Chapter 4: The Deuce’s Debute

Well, shit. There I was parked in the middle of the road in front of my house with my newest CJ5 parked up against my JKU. I assumed that the noise was the hitch coming off the ball somehow and dreaded seeing what all got smashed up.

To my surprise, the hitch was still mounted to the ball, but the front of the A-frame tow bar has torn loose from the hitch. Further inspection showed that the bottom weld did not penetrate at all and the top piece of sheet steel just fatigued from carrying the entire load. As for damage, this is where I thank the solid rear JKU aftermarket bumper, the rear mounted tire and the solid front CJ bumper. The damage is limited to a bent right front fender on the CJ, and even that isn’t bad.


I pulled off the tow bar and drove it into the garage. Did I mention that I didn’t use safety chains? What about the last 10 miles of 65mph 2 lane, uphill twists? I can honestly say that I was so relieved that I made it home without the CJ drifting into oncoming traffic or taking an unsupervised ride through the dessert hills that I couldn’t be angry.

In talking to the PO later and showing him the picture of the separated tow bar, he was in shock as he towed with that setup from several hours north.

Lesson learned: check welds periodically on homemade mods. Especially those critical, single weld joint.

Now that it is home, I start going over the critical systems. I’m not planning on doing the same daredevil drive I took Homer out for his initiation. Generally, it looks good, just used. Nothing I didn’t already know, but I start the list of things to repair and prioritize them. I determine nothing is a critical show stopper.

I actually drive it to work one day when it is nice and warm. The 33″ Super Swampers howl the whole way. I laugh at the thought of a radio blaring away unlistened to under the growl of the tires, the rush of wind and the flapping of the bikini top.  Luckily, there is no radio.

The steering isn’t bad, but you do have to pay attention. Brakes good, but I’m reminded they need adjustment. All the way to work and back I am just grinning like a loonie in the asylum.

The Deuce in Homer’s Shoes

A few days later, I have some time to myself, so I decide it’s time for the proper initiation. I jump in to take a ride up to the cabin, as that is the stated goal of this joy ride. Throw all my stuff for the day in a backpack, toss it in and take off.

The road starts out as a badly degraded “paved” road as it ascends up a very steep, winding road, with no guardrails. That was some bouncy riding! Lots of “whoops!” and “oafs!” as I failed to miss the potholes and bumps. I am starting to realize the need for a greased suspension and some working shocks.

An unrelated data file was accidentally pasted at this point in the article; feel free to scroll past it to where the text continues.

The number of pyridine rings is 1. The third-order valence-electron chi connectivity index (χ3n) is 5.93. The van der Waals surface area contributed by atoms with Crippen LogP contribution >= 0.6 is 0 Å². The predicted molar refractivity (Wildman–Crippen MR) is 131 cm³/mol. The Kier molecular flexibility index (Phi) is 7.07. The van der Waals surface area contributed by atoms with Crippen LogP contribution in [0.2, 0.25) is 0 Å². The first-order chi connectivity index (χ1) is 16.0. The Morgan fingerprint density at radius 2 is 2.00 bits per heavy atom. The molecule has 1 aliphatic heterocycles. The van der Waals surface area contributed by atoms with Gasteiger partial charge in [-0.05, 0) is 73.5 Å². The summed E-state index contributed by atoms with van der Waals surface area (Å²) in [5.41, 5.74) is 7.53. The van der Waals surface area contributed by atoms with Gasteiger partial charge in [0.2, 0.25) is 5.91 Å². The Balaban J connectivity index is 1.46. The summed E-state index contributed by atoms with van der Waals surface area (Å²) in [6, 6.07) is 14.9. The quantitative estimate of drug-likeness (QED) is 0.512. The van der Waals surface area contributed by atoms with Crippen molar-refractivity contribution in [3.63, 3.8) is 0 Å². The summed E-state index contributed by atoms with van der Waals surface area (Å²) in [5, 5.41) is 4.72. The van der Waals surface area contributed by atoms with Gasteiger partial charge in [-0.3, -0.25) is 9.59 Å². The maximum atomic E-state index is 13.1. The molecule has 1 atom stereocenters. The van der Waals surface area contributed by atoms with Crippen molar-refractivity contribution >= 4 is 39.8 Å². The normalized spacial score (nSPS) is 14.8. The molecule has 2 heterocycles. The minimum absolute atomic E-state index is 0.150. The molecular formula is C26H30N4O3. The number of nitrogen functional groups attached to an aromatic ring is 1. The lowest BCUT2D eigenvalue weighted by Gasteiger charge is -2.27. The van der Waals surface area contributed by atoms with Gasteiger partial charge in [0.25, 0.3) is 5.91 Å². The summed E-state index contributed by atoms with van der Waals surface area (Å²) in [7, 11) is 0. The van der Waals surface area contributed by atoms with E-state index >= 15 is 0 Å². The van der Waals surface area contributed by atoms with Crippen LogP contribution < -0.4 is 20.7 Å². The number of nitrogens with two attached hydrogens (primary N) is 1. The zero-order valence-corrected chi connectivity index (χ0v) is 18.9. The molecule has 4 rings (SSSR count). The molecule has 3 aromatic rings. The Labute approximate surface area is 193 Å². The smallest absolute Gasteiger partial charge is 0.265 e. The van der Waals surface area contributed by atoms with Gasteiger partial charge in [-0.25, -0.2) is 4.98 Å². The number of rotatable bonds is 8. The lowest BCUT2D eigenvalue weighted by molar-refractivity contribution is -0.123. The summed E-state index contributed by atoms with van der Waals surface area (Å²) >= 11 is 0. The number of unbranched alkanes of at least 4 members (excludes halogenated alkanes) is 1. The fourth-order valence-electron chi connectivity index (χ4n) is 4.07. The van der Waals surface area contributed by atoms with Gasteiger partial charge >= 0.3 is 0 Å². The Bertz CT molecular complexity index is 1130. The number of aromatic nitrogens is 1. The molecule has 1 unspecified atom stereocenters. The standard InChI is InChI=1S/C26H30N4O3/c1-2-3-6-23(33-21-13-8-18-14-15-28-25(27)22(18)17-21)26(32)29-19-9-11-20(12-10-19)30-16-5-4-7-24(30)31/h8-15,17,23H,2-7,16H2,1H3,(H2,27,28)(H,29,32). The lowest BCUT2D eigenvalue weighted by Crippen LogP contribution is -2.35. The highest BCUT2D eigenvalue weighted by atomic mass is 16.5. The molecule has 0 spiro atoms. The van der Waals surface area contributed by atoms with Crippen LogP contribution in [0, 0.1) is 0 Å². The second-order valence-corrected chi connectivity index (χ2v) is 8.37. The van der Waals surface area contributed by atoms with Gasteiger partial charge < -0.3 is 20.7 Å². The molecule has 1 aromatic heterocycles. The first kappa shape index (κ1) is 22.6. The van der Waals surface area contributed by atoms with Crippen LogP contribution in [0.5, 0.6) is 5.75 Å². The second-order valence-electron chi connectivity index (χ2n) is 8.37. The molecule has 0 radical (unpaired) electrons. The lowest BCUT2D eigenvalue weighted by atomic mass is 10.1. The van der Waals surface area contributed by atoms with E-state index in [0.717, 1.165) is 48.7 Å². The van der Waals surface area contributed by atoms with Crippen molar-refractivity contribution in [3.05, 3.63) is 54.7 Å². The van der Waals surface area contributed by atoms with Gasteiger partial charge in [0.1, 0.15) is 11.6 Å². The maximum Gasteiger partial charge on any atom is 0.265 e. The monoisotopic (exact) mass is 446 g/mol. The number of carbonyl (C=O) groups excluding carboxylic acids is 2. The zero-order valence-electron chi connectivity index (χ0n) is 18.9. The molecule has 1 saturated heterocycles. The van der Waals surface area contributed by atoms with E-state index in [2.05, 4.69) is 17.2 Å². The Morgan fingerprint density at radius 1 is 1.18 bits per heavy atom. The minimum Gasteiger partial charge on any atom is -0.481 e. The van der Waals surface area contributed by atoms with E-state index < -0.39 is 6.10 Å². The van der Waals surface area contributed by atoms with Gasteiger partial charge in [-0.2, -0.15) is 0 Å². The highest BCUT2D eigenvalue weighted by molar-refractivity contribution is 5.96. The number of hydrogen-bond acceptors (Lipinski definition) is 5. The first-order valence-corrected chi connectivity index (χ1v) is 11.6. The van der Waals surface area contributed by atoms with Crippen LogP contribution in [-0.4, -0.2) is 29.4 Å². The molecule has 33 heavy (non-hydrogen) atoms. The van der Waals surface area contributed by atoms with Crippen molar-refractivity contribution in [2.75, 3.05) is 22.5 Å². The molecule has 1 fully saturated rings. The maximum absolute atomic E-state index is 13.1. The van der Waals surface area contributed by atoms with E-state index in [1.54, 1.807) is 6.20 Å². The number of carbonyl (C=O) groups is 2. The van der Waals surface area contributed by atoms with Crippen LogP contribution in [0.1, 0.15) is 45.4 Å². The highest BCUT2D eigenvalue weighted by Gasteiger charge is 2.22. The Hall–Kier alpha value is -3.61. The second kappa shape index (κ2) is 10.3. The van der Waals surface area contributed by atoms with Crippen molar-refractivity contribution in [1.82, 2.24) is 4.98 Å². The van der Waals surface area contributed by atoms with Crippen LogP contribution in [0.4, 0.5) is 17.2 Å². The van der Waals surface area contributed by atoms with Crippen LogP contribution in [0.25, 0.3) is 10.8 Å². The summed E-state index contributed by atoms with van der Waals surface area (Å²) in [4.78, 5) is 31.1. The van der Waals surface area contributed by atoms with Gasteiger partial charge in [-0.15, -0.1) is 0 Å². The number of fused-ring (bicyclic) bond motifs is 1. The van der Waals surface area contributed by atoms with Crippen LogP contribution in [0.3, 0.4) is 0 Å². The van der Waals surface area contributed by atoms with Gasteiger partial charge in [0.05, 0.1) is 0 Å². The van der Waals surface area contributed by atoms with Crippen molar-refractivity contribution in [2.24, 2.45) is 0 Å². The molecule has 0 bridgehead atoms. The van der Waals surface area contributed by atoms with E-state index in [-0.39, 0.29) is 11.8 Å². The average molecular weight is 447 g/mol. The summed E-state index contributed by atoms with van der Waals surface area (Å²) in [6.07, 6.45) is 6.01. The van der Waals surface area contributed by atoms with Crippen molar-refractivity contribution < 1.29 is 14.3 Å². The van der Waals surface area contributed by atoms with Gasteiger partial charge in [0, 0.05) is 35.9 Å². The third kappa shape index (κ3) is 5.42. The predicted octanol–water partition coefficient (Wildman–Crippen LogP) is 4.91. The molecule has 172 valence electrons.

Eventually, the road mercifully turns to a relatively flat dirt road, minus the one substantial uphill with flat rock slabs positioned randomly. But the Deuce is taking it well. Not smooth, but well. Nothing is stopping this beast.

A statement I soon realize is incorrect.

Deuce in it’s normal state, Hood Up!

After about 6 miles of dirt, she throws out a backfire and stumbles a bit, but keeps popping. Around the next corner, she decides that she’s has enough. Engine goes quiet and I coast to a stop. As an initial worry, I glance at the gas gage and it shows just under 1/2 tank.

Well, shit. (I have a feeling that I’ll be saying that a lot.) I pop the hood and check for gremlins. I recall the backfiring and remember the PO said something about the distributor hold down clamp loosening on its own until he bent a giant washer to hold it down. Grab the distributor and give it a twist. It rotates fairly easily. Great. (That is not the word I used.) I assume all the bouncing caused the timing to drift.

Thinking the adjustment is just a bit out, I try rotating the distributor in small increments and trying the starter. Not even a single pop of spark.

After 20 minutes of swear-filled frustration, I give up, grab my bug out bag and begin hiking back to cell coverage. I guess the honeymoon is over.

The Deuce eyeing the overlook

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